Reviews

2015 Honda CR-V Driving Impressions


The Honda CR-V isn’t about performance but it has nothing to be sorry for. In this cute-ute class filled with 2.5-liter four-cylinder engines, the CR-V offers very good power and is among the lightest. A Ford Escape or Subaru Forester turbo will be faster, but you’ll pay extra to get it and more at the pump.

The 2015 CR-V engine is more sophisticated than the 2014 version, so it makes the same 185 horsepower but at lower revs. The new engine delivers 10-percent more torque, also at lower revs. It is just as smooth and refined as the old one, though in the absence of ambient noise it may sound louder at idle.

The continuously variable transmission is also new (like the engine, new to CR-V, not Honda). As the name implies it has no specific gears but varies the ratio as needed over a very broad range, making the engine produce only the power required. Drive off slowly and it runs barely above idle, but give it the boot to merge and it runs high up the rev band until you lift off the throttle. It lacks the feel of immediate response that a traditional automatic transmission offers. However, fuel economy is improved by four miles per gallon in the city and there isn’t such a large disparity between city and highway consumption.

A semi-corona around the big speedometer varies blue to green as a subtle economy indicator. A sizable green ECON button switches operation to more fuel saving means, primarily in response to the gas pedal and air conditioning operation. It will still stay cool inside but power will feel dull; its biggest benefit will be to drivers with a heavy foot and/or jerky driving style and passengers will appreciate the smoother ride. As usual, your mileage will vary, driving style a much larger factor than the econ button.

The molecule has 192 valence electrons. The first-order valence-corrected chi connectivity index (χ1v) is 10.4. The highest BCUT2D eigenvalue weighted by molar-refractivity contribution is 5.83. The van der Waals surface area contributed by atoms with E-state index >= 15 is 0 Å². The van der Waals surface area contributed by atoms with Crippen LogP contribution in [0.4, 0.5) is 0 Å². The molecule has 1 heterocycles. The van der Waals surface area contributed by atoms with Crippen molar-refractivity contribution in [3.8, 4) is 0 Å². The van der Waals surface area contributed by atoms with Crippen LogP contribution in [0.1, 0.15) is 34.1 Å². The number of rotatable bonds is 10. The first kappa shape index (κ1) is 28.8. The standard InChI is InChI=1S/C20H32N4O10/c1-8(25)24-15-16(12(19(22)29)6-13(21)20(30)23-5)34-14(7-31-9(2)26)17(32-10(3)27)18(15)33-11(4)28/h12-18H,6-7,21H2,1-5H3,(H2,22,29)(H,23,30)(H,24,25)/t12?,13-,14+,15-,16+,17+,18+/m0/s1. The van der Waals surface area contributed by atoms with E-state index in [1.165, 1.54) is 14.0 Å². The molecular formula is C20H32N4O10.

Although the wheels are slightly wider and farther apart on the 2015 CR-V, most owners may not notice the subtle recalibration. The CR-V reacts to extreme inputs with a bit more precision and otherwise rides as comfortably as the 2014. It doesn’t lean much when pushed hard and the electric steering assist and electronic stability control work together to keep it going where you point it even under heavy braking. Just remember to steer.

Even that gets some assistance on the Touring model, which adds lane departure warning (defeatable) and lane keeping assist (works from 45-90 mph) to help keep the CR-V in its lane if your brain wanders. The Touring model adds forward collision warning and collision-mitigation braking so if you fail to acknowledge the visual and audible warnings by changing course and/or applying the brake, the CR-V brakes automatically.

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